Joan Baez (onvermijdelijk hier) herinnert zich: “I don’t remember the exact first time, but I remember leaving Gerde’s Folk City in New York City, and I heard Bob do it, maybe not the first time, but he had just written it.And I got into a cab and I was so excited. Bob put me in the cab, actually, and I drove off and I wanted the world to know I’d been in on this phenomenal episode, this incredible new song. And I was trying [laughs] to tell the New York cab driver about it. “You wouldn’t believe this. I mean, this is amazing. This is real poetry.” [laughs] He said, “Does it rhyme?” [laughs] I said, “Yeah.” He says, “Okay.” [laughs] He wasn’t impressed. But something in me knew, probably, it was one of the songs that would last forever. “

The New World Singers (Gil Turner, Bob Cohen, Delores Dixon en Happy Traum) waren de eerste om dit nummer op te nemen, in 1962.

Volgens de Smithsonian Folkways website zou Dylan Gil Turner backstage hebben benaderd en gevraagd of hij “Blowin’ in the Wind” voor hen mocht zingen. Turner was zo onder de indruk, dat hij Dylan vroeg of hij het lied mee mocht nemen naar het podium om het met de groep te zingen.

Zegt Bob Cohen:  “So one day Dylan says to us: “Hey, I got this new song” and we go down to the basement at Gerdes (filled with rats, roaches and other folkies) and he sings his new song: “Blowin’ In the Wind”which was based on the melody of “No More Auction Block”. In those days we spoke of “borrowing” tunes, something Pete Seeger called “the folk process”. Woody Guthrie and Joe Hill and even J.S.Bach had done it. We thought it was great and started to sing it. We would bring Dylan up on that postage stamp of a stage to sing it along with us. It seemed to me then as it does now that his re-working or recreation of that spiritual carried on its original message and was in itself a song of resistance to all the injustice in the world. We would go on to sing it in Mississippi in 1963-64 where it became a civil-rights anthem. During our sets at Gerdes, Dylan would sit at the bar drinking wine that we often bought for him. He listened to us night after night. After about a year when we made an album for Ahmet Ertegun, head of Atlantic records and son of a Turkish diplomat, (Ahmet loved the blues and he is wonderfully portrayed in the recent film “Ray”), Dylan would write the liner notes for our album much in the same style he uses in his new book, “Chronicles”, writing generously about each of us. Ironically, when we sang “Blowin’ In The Wind” for Ahmet Ertegun he said that if we could change the lyrics to make it a love song then he would include it on our album! But we were too far into the essence of that song to change it, singing it at college rallies to raise money for the Student Non-Violent Coordinating Committee and its voter registration work in the South. When Moe Asch (Folkways) decided to release an album of topical songs on Broadside Records (Broadside, the topical song magazine that first printed many of Dylan’s songs along with others) we were asked to sing “Blowin’ In the Wind” and we did – making it the first recording of that song, even before Bob did it on Columbia Records.”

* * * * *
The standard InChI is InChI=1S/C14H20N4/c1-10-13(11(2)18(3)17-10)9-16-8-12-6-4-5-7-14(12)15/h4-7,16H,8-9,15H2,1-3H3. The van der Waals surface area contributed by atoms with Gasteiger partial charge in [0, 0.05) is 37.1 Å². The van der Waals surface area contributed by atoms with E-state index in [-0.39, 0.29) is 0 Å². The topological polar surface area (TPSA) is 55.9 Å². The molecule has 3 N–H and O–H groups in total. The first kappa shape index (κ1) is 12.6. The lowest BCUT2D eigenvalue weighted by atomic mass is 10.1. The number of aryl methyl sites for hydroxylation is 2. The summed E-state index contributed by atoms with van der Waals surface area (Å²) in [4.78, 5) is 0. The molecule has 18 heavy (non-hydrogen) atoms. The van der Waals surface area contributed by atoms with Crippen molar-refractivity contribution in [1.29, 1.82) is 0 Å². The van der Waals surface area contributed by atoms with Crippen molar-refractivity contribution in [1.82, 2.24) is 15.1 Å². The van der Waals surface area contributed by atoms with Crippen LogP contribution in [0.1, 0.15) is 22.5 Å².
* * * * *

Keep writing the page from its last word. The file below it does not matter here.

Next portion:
”Blowin’ in the Wind” is ondertussen een klassieker geworden.


1. Blowin ‘in the wind – Chad Mitchell Trio

2. Blowin ‘in the wind – The New World Singers

3. No more Auction Block – Bob Dylan

4. Blowin ‘in the Wind – Bob Dylan in Gerde’s  Folk City op 16 april 1962

en de hit.....

5. Blowin ‘in the Wind – Peter, Paul and Mary